Asked if there had been a correction in the housing market, English said: "I think that is pretty obvious. The prices were rising at 15 to 20 percent per annum and are now pretty much flat and I think that’s progress.
"We are seeing some sort of correction. We are yet to see how it will flow out. Some real estate agents are saying that because of the election that’s prolonging what would usually be a quieter winter period and that prices might pick up again after the election. That might depend upon the certainty or otherwise of Government policy."
'Be worried about Labour'
In a clear attempt to appeal to homeowners and investors already worried about the value of their properties falling, English warned that "uncertainty" over whether a Labour-led Government would bring in capital gains tax or other new taxes might be dampening house prices.
"I think the big uncertainty at the moment is Labour’s tax policies, so they are trying to stop themselves from saying they want to do a capital gains tax and they are talking about putting up income tax, those things would have an effect on the housing market, everyone paying petrol tax has some impact on their income - so there would be a lot more uncertainty if the Government changes," English said.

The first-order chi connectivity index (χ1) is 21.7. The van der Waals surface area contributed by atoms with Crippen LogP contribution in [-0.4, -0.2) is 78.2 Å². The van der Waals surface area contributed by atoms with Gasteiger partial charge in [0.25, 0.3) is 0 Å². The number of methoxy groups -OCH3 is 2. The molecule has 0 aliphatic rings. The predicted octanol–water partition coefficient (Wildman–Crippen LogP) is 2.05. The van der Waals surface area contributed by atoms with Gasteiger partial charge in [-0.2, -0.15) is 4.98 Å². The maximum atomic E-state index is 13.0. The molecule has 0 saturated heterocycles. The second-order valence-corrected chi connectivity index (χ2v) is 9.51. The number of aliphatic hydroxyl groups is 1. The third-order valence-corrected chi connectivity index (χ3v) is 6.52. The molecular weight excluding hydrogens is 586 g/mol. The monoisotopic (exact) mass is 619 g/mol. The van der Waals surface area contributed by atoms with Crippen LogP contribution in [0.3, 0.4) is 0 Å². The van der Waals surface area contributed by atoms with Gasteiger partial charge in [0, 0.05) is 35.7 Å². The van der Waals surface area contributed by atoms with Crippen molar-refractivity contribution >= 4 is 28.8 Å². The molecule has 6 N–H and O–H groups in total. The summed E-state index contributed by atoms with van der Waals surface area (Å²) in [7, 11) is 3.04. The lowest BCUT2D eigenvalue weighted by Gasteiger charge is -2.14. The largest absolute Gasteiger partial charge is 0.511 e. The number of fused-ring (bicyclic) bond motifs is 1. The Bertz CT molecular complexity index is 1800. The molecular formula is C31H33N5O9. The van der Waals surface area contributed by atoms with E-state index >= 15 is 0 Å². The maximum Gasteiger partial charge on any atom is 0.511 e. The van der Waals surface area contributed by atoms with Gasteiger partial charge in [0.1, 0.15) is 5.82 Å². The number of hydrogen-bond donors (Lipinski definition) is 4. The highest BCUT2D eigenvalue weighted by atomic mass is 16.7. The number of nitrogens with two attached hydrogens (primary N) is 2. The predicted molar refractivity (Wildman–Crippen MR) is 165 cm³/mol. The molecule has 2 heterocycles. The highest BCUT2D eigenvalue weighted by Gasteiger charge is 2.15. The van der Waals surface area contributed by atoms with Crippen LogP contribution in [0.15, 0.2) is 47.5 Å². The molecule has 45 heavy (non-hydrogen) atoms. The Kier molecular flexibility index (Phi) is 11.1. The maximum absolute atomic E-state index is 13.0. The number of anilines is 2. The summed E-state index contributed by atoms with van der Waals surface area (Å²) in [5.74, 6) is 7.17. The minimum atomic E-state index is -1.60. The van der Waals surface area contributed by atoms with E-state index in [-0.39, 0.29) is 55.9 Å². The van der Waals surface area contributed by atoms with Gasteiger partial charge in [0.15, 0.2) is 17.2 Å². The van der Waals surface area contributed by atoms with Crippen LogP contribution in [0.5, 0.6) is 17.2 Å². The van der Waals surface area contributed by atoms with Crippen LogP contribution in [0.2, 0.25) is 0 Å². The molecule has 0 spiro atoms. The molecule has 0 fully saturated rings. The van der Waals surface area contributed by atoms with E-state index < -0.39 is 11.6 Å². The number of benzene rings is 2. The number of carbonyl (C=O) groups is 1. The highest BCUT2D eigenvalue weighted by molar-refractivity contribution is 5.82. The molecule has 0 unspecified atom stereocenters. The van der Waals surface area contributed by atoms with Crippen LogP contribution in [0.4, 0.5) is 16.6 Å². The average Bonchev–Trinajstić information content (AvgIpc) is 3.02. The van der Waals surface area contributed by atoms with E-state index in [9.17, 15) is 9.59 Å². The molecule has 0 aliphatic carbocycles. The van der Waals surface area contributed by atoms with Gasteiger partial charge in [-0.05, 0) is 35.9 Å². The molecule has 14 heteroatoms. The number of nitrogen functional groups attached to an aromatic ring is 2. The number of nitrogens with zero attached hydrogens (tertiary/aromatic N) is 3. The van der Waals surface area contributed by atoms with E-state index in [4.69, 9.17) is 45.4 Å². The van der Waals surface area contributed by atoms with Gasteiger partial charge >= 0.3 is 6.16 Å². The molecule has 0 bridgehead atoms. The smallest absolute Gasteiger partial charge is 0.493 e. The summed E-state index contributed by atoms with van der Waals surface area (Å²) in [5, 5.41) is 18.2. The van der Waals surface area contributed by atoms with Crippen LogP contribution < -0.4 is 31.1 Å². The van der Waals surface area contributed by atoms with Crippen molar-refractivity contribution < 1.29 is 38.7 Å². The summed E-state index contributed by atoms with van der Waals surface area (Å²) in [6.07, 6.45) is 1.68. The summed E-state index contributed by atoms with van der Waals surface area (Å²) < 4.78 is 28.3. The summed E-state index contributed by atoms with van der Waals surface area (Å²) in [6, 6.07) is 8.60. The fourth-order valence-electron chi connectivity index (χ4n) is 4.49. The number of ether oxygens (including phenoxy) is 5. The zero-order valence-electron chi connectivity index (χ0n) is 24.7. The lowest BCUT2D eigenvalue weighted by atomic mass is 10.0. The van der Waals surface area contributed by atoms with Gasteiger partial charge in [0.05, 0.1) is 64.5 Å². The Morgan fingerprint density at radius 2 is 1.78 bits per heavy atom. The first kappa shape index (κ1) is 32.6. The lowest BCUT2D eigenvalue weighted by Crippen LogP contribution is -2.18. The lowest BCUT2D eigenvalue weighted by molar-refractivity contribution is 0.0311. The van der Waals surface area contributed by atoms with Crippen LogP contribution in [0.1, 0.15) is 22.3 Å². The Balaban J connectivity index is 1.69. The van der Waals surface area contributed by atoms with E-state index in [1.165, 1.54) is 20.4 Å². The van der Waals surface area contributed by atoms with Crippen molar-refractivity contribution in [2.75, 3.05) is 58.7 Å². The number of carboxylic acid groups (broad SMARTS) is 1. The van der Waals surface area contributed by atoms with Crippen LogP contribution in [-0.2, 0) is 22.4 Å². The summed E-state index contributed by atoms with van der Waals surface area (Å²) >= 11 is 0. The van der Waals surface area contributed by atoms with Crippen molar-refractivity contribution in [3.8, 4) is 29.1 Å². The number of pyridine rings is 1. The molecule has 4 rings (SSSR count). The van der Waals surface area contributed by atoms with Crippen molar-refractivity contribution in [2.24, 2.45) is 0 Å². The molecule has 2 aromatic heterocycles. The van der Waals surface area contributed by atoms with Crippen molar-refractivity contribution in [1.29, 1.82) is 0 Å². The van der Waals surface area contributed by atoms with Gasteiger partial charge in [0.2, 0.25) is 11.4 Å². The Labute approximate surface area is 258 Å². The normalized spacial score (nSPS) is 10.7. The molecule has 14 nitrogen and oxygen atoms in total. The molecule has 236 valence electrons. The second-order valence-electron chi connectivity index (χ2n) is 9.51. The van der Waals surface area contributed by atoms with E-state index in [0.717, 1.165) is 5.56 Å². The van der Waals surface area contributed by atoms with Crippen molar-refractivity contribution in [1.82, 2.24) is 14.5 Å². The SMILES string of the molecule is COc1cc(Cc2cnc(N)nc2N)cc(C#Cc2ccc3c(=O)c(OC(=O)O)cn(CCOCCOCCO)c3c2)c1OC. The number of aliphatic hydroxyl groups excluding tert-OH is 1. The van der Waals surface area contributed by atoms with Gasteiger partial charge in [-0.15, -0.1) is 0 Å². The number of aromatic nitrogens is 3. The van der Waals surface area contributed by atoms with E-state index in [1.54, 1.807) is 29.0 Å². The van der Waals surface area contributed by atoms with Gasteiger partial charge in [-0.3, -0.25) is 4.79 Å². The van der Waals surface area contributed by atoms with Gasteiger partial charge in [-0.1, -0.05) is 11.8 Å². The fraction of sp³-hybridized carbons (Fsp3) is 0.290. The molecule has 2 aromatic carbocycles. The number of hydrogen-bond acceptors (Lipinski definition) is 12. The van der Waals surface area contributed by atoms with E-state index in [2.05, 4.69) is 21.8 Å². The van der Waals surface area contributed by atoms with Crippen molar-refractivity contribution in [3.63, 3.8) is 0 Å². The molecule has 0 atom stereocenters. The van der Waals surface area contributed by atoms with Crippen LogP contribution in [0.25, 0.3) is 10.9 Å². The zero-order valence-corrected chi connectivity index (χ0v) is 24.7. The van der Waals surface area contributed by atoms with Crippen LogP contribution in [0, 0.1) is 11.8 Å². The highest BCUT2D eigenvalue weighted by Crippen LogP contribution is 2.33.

Ardern open to CGT in first term
Asked if a Labour win in the election would cause house prices to drop further, Labour leader Jacinda Ardern said: "I reject that."
Ardern said the party had been very clear about its policy around capital gains tax.
"We have made it very clear we are not campaigning on a capital gains tax and we do not believe in a capital gains tax or anything similar applying to a family home - but at the same time we have also acknowledged that we don’t think there is fairness in our taxation system.
"We have proposed a review, which we hope to hold in Government, which we will hold in Government. I am not pre-empting what that review will find.
"We do not think that assets are treated fairly relative to other forms of taxation in New Zealand. The fact that someone can go out and work a 40 hour week and pay tax on that, and someone can own multiple homes, flick them off for capital gain and is often not treated in that same fair manner is something that needs to be addressed. And most countries have. New Zealand sits on its own in that regard. But I am not going to pre-determine what that working group will find.
"But I am maintaining our right and ability to act on the findings and do the right thing when we are in Government."